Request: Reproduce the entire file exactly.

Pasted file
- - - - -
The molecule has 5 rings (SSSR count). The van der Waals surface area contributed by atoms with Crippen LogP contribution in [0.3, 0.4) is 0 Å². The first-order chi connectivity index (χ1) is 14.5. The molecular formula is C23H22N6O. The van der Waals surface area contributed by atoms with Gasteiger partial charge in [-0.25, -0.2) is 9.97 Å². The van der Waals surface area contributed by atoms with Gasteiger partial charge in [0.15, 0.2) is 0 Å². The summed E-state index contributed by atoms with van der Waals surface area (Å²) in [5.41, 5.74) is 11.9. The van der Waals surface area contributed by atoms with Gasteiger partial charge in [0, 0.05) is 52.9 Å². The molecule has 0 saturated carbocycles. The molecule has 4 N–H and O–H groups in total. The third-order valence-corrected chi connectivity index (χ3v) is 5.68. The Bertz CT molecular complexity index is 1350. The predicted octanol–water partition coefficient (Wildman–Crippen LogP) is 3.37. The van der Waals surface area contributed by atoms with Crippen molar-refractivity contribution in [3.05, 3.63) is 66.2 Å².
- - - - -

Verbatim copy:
The molecule has 5 rings (SSSR count). The van der Waals surface area contributed by atoms with Crippen LogP contribution in [0.3, 0.4) is 0 Å². The first-order chi connectivity index (χ1) is 14.5. The molecular formula is C23H22N6O. The van der Waals surface area contributed by atoms with Gasteiger partial charge in [-0.25, -0.2) is 9.97 Å². The van der Waals surface area contributed by atoms with Gasteiger partial charge in [0.15, 0.2) is 0 Å². The summed E-state index contributed by atoms with van der Waals surface area (Å²) in [5.41, 5.74) is 11.9. The van der Waals surface area contributed by atoms with Gasteiger partial charge in [0, 0.05) is 52.9 Å². The molecule has 0 saturated carbocycles. The molecule has 4 N–H and O–H groups in total. The third-order valence-corrected chi connectivity index (χ3v) is 5.68. The Bertz CT molecular complexity index is 1350. The predicted octanol–water partition coefficient (Wildman–Crippen LogP) is 3.37. The van der Waals surface area contributed by atoms with Crippen molar-refractivity contribution in [3.05, 3.63) is 66.2 Å².